by Jim Nugent
Single sourcing is emerging as new information management technique that allows organizations to keep content in a single information source and use it across a range of information products. The content then only needs to be developed one time, and updates can be implemented easily by changing only the content at its source. Single sourcing offers a number of benefits for business, from a customer perspective, an internal-business-process perspective, a growth and learning perspective, and a financial perspective. In the technical communication classroom, single sourcing poses a number of challenges to our current conception of the roles of the technical communicator, as well as a number of practical challenges. Nonetheless, it will likely be increasingly important to teach the principles and processes of single sourcing in the technical communication classroom.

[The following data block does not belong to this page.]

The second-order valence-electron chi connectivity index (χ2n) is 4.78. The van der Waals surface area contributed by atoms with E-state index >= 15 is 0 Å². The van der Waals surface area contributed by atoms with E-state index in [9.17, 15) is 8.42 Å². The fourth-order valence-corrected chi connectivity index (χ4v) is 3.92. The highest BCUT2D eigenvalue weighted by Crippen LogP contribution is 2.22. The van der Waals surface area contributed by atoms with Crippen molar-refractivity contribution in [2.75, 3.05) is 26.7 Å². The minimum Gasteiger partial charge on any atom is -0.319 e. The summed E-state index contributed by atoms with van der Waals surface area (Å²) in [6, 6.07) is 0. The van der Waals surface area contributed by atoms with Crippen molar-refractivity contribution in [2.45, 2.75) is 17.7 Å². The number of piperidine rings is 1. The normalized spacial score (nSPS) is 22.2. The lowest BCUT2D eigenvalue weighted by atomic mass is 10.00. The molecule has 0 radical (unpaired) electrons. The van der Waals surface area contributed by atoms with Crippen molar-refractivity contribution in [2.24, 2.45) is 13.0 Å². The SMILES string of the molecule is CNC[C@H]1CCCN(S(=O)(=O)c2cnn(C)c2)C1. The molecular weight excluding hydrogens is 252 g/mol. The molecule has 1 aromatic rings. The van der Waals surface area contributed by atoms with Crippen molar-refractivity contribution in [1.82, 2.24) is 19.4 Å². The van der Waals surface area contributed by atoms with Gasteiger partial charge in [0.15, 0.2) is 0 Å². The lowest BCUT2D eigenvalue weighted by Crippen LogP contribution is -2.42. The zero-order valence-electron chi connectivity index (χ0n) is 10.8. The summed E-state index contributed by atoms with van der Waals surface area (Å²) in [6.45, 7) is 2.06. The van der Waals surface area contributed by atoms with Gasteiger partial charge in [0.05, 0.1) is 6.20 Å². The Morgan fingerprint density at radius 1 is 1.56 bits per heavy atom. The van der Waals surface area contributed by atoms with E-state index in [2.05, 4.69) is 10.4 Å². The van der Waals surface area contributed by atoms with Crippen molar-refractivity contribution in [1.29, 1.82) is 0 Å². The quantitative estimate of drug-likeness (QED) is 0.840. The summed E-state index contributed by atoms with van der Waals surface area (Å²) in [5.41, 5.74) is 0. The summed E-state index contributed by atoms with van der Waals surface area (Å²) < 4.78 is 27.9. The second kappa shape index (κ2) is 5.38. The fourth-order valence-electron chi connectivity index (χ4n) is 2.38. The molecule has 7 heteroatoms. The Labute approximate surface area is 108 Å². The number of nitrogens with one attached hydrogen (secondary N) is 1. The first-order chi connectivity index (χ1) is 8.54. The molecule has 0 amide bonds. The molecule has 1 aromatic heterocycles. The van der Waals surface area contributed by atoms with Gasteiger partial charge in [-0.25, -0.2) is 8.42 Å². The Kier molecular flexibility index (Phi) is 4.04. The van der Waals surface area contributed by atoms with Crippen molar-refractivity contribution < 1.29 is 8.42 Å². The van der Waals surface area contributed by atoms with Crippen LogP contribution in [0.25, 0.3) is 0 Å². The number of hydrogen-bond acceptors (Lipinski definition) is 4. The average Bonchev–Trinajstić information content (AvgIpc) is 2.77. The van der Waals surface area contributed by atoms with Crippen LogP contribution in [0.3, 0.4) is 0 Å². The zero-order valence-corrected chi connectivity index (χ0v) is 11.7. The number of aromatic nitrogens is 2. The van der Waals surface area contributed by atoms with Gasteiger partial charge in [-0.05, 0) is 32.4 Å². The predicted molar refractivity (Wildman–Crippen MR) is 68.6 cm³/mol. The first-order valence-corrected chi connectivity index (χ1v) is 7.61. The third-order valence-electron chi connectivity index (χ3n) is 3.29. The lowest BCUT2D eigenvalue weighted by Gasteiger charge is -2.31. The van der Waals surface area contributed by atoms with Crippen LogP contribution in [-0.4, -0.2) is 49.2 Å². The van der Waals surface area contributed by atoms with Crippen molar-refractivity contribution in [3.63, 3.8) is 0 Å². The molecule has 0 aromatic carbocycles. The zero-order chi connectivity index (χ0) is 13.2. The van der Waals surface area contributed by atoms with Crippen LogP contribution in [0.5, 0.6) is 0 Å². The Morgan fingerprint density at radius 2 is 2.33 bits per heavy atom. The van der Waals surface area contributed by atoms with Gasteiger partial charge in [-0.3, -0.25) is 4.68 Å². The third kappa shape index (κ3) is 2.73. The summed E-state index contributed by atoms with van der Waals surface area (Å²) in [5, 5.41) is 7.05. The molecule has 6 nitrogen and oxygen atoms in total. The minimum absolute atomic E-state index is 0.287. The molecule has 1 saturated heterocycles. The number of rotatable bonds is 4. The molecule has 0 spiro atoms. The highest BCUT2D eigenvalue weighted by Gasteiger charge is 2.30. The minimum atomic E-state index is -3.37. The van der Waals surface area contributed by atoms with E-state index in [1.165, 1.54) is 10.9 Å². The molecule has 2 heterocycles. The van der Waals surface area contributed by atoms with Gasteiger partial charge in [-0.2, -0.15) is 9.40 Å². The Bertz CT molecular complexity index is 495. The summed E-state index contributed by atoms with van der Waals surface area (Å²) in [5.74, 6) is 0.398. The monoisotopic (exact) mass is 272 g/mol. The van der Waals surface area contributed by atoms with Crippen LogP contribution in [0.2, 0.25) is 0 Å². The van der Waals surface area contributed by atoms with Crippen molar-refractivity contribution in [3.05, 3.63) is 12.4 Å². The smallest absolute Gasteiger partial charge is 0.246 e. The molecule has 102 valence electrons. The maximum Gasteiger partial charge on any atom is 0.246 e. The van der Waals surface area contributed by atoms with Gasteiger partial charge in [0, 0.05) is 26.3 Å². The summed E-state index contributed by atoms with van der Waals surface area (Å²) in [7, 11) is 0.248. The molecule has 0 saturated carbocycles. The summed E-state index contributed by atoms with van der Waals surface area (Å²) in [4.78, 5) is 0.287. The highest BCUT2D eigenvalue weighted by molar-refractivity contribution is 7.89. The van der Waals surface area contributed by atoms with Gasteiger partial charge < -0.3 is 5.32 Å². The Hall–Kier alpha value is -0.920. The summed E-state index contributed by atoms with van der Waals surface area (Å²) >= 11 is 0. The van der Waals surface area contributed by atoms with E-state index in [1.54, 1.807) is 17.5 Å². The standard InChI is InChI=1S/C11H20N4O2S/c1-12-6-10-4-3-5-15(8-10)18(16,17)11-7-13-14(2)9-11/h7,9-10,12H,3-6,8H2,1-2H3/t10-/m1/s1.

Traditionally, technical communicators worked on one information product at a time: the company webpage, a print brochure, online help, a product manual. These products were typically composed from beginning to end—from the development of the content, to the design of the product, to the final production and delivery. Usually these products were tailored to a specific audience within a specific context for a specific purpose, but frequently the same information appeared in different forms across them. Single sourcing emerges as a strategy to take advantage of the content overlap between information products. Single sourcing allows you to maintain content in a single source (such as an XML database) and put it to use in many different information products (such as print, HTML, PDF, and online documentation). In doing so, content only has to be developed once for the entire range of products it appears in, and it can be updated across this range of products by changing only the information at its source. For instance, a database could hold the text and images that appear simultaneously in a company’s webpage, print brochure, and online documentation. Then when it comes time to revise or update these information products, only the database content needs to be altered. Since all of these products can be developed or revised at once, single sourcing offers considerable savings in time and labor. As Ann Rockley notes, it’s important to realize that single sourcing does not mean just writing content and copying and pasting it into different documents. Rather, in single sourcing “[i]nformation elements are ‘referenced’ into the document for reuse or drawn from a database” (189). Rockley identifies at least four different levels of single sourcing: Identical Content, Multiple Media. This refers to content that is identical across different media, such as a print and PDF form of the same brochure. This is the least flexible form of single sourcing. Static Customized Content. This refers to content that is statically tailored for different media, computer platforms, product families, information products, audiences, or product releases. Static customized content requires intervention by the technical communicator in producing the information products. Dynamic Customized Content. This refers to content that is dynamically tailored for different purposes and audiences. This includes things such as user profiles, user selection of information, and user personalization of presentation. Dynamic customized content does not require intervention by the technical communicator in producing the information products—it can be done automatically “on-the-fly.” Electronic Performance Support System (EPSS). This refers to information that is provided in real time as the user needs it. An EPSS can determine and meet the user’s information needs even before the user is aware of it. This is the most flexible form of single sourcing. What are the Implications for Business? In their 2001 report, “Making a Business Case for Single Sourcing,” JoAnn Hackos and Tina Hedlund look at the implications of single sourcing in business as part of a “Balanced Scorecard” approach (Kaplan and Norton). This approach involves evaluating an initiative from perspectives that extend beyond a company’s typical preoccupation with the bottom line. These perspectives include: a customer perspective, an internal-business-process perspective, a growth and learning perspective, and a financial perspective. A financial perspective. Hackos and Hedlund begin by noting that from a financial perspective, single sourcing promises clear benefits. Here they cite two examples from industry. J. D. Edwards, they note, were able to realize a 290% return on their investment on an in-house single sourcing initiative, saving $3.5 million per year (4) . And at Tweedle Litho Company, which produces material in 20 languages, reduced the amount of translation they perform during each product release by 85% (4). Customer perspective. Single sourcing offers not only cost savings, but potential benefits for the customer as well. Hackos and Hedlund note that customized content specifically can offer the customer an enhanced experience of information products, potentially offering the company a competitive advantage (4–5). Internal-Business-Process Perspective. Single sourcing can also offer significant improvement in efficiency for a company’s internal processes. Hackos and Hedlund identify several ways that this can happen. The first is the expected efficiency gains that come from only needing to revise information at a single point rather than across a range of information products, as well as from having more efficient infrastructure for review and editing processes (6). Second, single sourcing makes internal processes more efficient by allowing for easier collaboration and information exchange between departments within a company (6–7). And finally, single sourcing improves internal processes by allowing for more quality feedback from customers after doing business with them. Learning and Growth Perspective. Implementing a single sourcing initiative can offer a number of learning and opportunities for growth for a company and its employees. Hackos and Hedlund note that single sourcing challenges employees to Learn new technologies, such as XML. Become subject-matter experts in a knowledge domain. Learn to create more structured and usable information. Become specialized in specific areas like information architecture and Web-based production. (7–8) What are the Implications for Education? The adoption of single sourcing poses a number of significant implications for educating technical communicators. As Hackos and Hedlund note, single sourcing can present a challenge to new and existing technical communication professionals. However, it also entails rethinking communication on a theoretical level. As Michelle F. Eble puts it, “Single sourcing is more than a complex software package or XML tags; it is a way of thinking, a reconceptualization of the relationship between audiences, purposes, and contexts” (345). With single sourcing, information must be developed to be reused extensively, which involves considerably more attention than when developing information products one at a time. Drawing from JoAnn Hackos, Eble describes two processes that authors must use in single sourcing: information modeling and structured writing. Information modeling entails sizing up the information requirements of the single source projects, including the required dimensions or attributes, information types, and content units (347). Structured writing requires authors to develop content apart from the final information product, providing meta-information for various pieces of content as they are developed (347–348). However, the requirements of single sourcing may not be entirely positive for how we conceptualize and teach technical communication. As Michael J. Albers notes in his article “The Technical Editor and Document Databases: What the Future May Hold,” single sourcing may have a number of drawbacks. One drawback is that dynamically generated documents have to deal with multiple audiences simultaneously, presenting problems with developing effective content (199). Another potential drawback Albers identifies effects the role of the technical editor: Because information within a document database is constantly being added to and changed by multiple authors, technical editors must exert strong control to maintain information consistency. Moving beyond a responsibility for low-level grammar and terminology, the technical editor needs to enforce writing standards that range from word choice and sentence structure to paragraph and section organization. (203) However, rethinking the roles of technical communicators in this way presents challenges as well as opportunities. As Flipp Sapienza notes, “technical communicators are uniquely poised to seize upon opportunities that integrate rhetorical craft with technical wizardry. Indeed, they will probably have to integrate the two areas of knowledge” (156). In addition to sparking a conceptual shift, single sourcing presents a number of challenges to the classroom teaching of technical communication. As Sapienza notes, digital divide between classrooms that design for print and those that design for the screen may be exacerbated (165). In addition, the technologies involved have a large learning curve, may be unproven, and can be expensive (168). However, Eble notes some specific strategies for teaching single sourcing concepts that may not require extensive investment in technology, such as requiring two deliverables for a given project (348). What’s important, she notes, is teaching the principles and process of single sourcing (349). Conclusion Because single sourcing offers clear benefits from the perspectives represented in the “Balanced Scorecard” approach—that is, it benefits customers, makes internal-business-processes more efficient, provides opportunities for growth and learning, and makes sound financial sense—single sourcing is poised to emerge as vital component of technical communication in both business and in the academy. Although the implications for the conceptualization and teaching of technical communication are profound and not without drawbacks, it is clear that preparing the technical communicators of tomorrow may require at least a commitment to teaching the basic principles and processes of single sourcing. Bibliography Albers, Michael J. “The Technical Editor and Document Databases: What the Future May Hold.” Technical Communication Quarterly. 9.2 (2000): 191–206. Applen, J. D. “Technical Communication, Knowledge Management, and XML.” Technical Communication. 49.3 (2002): 301–313. Eble, Michelle F. “Content vs. Product: The Effects of Single Sourcing on the Teaching of Technical Communication.” Technical Communication 50.3 (2003): 344–349. Hackos, JoAnn and Tina Hedlund. “Making a Business Case for Single Sourcing” Kaplan, Robert S. and David P. Norton. The Balanced Scorecard: Translating Strategy into Action. Boston: Harvard Business School P, 1996. Rockley, Ann. “The Impact of Single Sourcing and Technology.” Technical Communication 48.2 (2001): 189–193. Sapienza, Filipp. “Does Being Technical Matter?: XML, Single Source, and Technical Communication.” Journal of Writing and Communication. 32.2 (2002): 155–170.